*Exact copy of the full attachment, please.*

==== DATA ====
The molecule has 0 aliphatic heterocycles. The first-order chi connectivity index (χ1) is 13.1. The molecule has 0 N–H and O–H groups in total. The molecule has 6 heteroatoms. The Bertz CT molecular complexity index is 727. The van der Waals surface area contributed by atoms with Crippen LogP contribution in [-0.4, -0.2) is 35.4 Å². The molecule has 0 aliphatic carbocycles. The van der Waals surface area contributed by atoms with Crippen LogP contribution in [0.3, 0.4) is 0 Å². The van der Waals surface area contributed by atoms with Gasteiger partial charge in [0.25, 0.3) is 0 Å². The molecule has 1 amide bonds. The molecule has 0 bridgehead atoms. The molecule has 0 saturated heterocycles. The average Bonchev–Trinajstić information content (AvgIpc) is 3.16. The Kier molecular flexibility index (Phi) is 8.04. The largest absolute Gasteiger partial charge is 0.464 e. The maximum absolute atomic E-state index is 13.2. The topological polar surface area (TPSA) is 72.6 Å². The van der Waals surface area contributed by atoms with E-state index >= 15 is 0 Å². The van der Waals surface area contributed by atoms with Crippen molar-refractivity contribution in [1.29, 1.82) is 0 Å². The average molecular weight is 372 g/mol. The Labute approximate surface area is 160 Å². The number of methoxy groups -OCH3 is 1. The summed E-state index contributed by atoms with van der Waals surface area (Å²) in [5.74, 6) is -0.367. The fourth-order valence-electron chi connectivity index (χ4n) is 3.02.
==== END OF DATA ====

The molecule has 0 aliphatic heterocycles. The first-order chi connectivity index (χ1) is 13.1. The molecule has 0 N–H and O–H groups in total. The molecule has 6 heteroatoms. The Bertz CT molecular complexity index is 727. The van der Waals surface area contributed by atoms with Crippen LogP contribution in [-0.4, -0.2) is 35.4 Å². The molecule has 0 aliphatic carbocycles. The van der Waals surface area contributed by atoms with Crippen LogP contribution in [0.3, 0.4) is 0 Å². The van der Waals surface area contributed by atoms with Gasteiger partial charge in [0.25, 0.3) is 0 Å². The molecule has 1 amide bonds. The molecule has 0 bridgehead atoms. The molecule has 0 saturated heterocycles. The average Bonchev–Trinajstić information content (AvgIpc) is 3.16. The Kier molecular flexibility index (Phi) is 8.04. The largest absolute Gasteiger partial charge is 0.464 e. The maximum absolute atomic E-state index is 13.2. The topological polar surface area (TPSA) is 72.6 Å². The van der Waals surface area contributed by atoms with E-state index >= 15 is 0 Å². The van der Waals surface area contributed by atoms with Crippen molar-refractivity contribution in [1.29, 1.82) is 0 Å². The average molecular weight is 372 g/mol. The Labute approximate surface area is 160 Å². The number of methoxy groups -OCH3 is 1. The summed E-state index contributed by atoms with van der Waals surface area (Å²) in [5.74, 6) is -0.367. The fourth-order valence-electron chi connectivity index (χ4n) is 3.02.